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The Right To Privacy In The Age Of Information Technology

The digital communications revolution has dramatically eased information sharing in today's environment. Digital communication technologies have an essential position not just in every person's life, but also in the life of every state, boosting the capacity of governments, organisations and people to follow, intercept and gather information. Thus, the technical platforms on which the world's political, economic and social life increasingly depends today are not only susceptible to widespread electronic monitoring, but may actually drive it by reducing financial or practical hurdles to surveillance.

Information on the systematic usage in several nations of such exposure of digital communication technology to electronic monitoring and interception is particularly disturbing. As countless examples of overt or covert digital monitoring throughout the world reveal, governmental surveillance is growing from an exceptional measure into a hazardous habit.

Mass surveillance technologies are increasingly entering the global marketplace, increasing the possibility that digital surveillance will spiral out of government control. Few developed countries in this sense have created technology that provide access to almost all of the world's internet traffic, individual phone call records, people' electronic address books and enormous volumes of other digital information. While such actions are presently going place with the agreement of governments throughout the world, states may soon lose their power in this field.

Responding to concerns by Member States and other stakeholders concerning the harmful impact of surveillance activities on human rights, the General Assembly enacted resolution 68/167 on the right to privacy in the digital age. In the resolution, which was approved by 57 Member States, the Assembly stresses that the same rights an individual enjoys outdoors must also be safeguarded online and urges for the right to privacy in the context of digital communication to be recognised and preserved.

It also calls on all States to review their procedures, practises and legislation relating to the surveillance and interception of communications and the collection of personal data in order to protect the right to privacy by ensuring full and effective implementation of all their obligations under international human rights law.

According to the Universal Declaration of Human Rights and the International Covenant on Civil and Political Rights, No one should be subjected to arbitrary interference with his private, family, home or communications, nor to assaults on his honour and character. Everyone has the right to the protection of the law against such interference or attacks. Similar clauses are present in other international instruments human rights treaties.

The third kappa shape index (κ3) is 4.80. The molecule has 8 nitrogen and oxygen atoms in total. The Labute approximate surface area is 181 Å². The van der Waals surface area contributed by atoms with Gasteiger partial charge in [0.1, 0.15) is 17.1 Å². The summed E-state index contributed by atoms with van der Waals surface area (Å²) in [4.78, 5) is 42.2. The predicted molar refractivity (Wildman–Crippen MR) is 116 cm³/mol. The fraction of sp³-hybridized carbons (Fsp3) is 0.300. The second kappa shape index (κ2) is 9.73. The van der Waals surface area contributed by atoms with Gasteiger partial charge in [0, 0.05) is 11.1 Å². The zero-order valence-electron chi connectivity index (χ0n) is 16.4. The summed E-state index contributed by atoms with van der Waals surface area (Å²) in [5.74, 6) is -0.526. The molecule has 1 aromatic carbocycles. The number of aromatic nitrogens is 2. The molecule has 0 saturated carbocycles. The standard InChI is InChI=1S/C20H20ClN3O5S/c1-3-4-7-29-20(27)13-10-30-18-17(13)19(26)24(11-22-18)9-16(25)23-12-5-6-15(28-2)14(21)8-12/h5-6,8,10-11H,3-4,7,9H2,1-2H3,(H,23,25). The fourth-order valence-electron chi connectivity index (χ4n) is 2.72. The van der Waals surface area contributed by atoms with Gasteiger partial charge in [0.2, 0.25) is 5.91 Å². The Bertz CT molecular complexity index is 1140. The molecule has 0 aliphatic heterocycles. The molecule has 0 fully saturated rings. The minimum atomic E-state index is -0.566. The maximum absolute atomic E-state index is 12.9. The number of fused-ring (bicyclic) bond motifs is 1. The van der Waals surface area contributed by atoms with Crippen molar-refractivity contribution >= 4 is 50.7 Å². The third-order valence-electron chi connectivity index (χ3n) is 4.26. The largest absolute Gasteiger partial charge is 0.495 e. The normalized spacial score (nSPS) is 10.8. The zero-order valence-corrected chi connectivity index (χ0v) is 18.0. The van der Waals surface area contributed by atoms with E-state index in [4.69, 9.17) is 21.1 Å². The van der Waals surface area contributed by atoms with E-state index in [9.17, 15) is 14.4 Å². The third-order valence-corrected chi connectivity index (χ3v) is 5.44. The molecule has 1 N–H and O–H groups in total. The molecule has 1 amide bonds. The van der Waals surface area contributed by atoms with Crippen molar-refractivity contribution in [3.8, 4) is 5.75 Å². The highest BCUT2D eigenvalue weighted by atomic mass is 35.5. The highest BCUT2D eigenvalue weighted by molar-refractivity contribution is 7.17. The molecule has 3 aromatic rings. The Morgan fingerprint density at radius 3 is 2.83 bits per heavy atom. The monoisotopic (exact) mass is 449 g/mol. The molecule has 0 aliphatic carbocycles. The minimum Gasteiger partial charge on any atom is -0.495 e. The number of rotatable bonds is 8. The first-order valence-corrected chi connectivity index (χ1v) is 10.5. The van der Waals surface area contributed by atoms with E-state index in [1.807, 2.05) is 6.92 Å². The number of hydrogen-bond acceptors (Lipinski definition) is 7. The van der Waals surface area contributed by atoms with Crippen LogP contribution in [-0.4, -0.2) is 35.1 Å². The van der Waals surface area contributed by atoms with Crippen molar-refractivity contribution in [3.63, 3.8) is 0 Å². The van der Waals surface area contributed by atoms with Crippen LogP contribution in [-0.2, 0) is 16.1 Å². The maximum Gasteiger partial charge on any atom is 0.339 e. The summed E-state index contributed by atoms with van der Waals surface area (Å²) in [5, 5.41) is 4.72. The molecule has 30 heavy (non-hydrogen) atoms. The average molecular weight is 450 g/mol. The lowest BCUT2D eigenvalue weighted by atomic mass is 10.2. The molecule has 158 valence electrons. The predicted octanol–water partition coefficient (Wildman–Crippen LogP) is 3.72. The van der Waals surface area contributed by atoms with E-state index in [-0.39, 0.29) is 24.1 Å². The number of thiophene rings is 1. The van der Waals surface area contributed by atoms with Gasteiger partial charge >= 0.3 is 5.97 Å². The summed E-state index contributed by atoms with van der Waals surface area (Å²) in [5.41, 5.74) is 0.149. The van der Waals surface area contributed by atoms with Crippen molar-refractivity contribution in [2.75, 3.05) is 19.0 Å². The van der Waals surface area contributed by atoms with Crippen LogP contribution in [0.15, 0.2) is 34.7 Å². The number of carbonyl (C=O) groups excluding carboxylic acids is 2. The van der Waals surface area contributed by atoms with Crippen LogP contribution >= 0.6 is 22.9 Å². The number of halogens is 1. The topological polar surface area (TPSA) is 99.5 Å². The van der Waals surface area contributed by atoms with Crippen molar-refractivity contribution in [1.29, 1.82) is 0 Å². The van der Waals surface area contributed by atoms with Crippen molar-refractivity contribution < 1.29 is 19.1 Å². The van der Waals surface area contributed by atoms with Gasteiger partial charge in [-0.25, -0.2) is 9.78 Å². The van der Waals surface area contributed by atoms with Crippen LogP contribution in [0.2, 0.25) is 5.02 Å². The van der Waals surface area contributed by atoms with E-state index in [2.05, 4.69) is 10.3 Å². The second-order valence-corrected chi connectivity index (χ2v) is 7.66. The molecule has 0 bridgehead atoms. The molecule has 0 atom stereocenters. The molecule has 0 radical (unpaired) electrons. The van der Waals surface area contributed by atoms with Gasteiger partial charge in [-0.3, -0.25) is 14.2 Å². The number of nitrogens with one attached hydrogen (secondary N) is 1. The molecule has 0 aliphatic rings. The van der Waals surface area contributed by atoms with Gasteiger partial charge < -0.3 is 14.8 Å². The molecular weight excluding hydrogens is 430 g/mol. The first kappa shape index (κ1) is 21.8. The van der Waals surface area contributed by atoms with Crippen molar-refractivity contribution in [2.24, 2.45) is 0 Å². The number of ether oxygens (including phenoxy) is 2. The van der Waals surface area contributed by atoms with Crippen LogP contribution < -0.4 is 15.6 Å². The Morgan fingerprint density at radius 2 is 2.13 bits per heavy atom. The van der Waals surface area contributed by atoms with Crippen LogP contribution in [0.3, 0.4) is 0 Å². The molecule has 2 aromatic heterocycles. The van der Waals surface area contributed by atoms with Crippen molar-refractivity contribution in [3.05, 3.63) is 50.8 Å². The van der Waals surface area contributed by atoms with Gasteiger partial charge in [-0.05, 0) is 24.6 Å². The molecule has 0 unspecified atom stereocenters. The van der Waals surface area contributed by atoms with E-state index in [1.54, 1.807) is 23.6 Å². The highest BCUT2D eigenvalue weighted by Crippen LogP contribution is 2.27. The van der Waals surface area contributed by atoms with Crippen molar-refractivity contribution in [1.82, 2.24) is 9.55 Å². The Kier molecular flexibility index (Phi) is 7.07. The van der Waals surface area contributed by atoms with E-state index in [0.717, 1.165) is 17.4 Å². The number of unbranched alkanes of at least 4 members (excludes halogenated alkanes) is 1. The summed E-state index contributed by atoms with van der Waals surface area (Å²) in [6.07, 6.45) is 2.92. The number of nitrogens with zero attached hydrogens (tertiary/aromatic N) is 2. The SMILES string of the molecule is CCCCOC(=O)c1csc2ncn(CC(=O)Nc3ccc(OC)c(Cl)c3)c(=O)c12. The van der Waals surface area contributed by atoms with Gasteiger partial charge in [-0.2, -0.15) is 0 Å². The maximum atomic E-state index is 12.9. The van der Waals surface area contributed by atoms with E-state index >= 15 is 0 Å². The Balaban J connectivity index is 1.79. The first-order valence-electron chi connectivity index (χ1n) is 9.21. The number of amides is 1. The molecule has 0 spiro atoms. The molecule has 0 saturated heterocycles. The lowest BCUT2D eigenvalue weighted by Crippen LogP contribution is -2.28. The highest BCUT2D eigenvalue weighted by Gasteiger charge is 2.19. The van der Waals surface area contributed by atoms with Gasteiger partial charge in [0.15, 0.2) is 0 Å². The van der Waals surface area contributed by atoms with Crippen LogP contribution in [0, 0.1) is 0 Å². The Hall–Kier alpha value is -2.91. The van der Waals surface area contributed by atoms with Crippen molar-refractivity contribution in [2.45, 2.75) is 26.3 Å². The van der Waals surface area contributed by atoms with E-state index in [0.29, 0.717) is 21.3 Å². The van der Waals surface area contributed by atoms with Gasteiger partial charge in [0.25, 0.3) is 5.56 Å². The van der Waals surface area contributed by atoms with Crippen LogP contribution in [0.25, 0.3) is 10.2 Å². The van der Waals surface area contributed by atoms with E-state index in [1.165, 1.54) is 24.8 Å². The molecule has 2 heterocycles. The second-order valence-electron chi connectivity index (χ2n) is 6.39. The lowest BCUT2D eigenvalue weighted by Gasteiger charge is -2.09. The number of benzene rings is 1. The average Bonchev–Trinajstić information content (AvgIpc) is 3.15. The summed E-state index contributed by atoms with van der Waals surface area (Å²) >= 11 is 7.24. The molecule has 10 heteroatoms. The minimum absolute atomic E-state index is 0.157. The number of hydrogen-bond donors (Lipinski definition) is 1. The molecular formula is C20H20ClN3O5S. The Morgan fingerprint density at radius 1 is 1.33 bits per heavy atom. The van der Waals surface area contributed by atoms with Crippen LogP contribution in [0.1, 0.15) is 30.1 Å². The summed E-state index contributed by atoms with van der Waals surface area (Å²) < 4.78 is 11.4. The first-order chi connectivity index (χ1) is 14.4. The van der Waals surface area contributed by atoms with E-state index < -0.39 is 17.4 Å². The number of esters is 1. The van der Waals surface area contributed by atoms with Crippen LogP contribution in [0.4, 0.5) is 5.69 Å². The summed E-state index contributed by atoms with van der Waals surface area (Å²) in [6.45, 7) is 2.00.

The right of everyone to privacy, family life, home, communication, or the right to recognition and respect for dignity, personal integrity or reputation is also provided for in legislation at the regional and national level. There is therefore widespread awareness, de jure and de facto, of the essential importance and enduring worth of the right to privacy and the necessity to secure its observance.

There is also the opinion that the tracking of electronically transmitted data can be a necessary and effective action adopted in the legitimate interests of law enforcement or national security when done out in conformity with the law, including international human rights legislation.

However, claims of widespread digital monitoring raise issues about the extent to which such measures conform with international legal norms and if legal protections in tracking this information ought to be enhanced to prevent against human rights violations. In particular, monitoring techniques shall not result in arbitrary or unlawful interference with an individual's privacy, family life, residence or communications.

Governments should take extraordinary efforts to guarantee that the law is safeguarded from such meddling. Practice demonstrates that resolving these challenges needs an assessment of what constitutes an interference with privacy in the context of digital communications. Defining the meaning of phrases arbitrary and unlawful; comprehending whose rights are protected under international human rights law and when.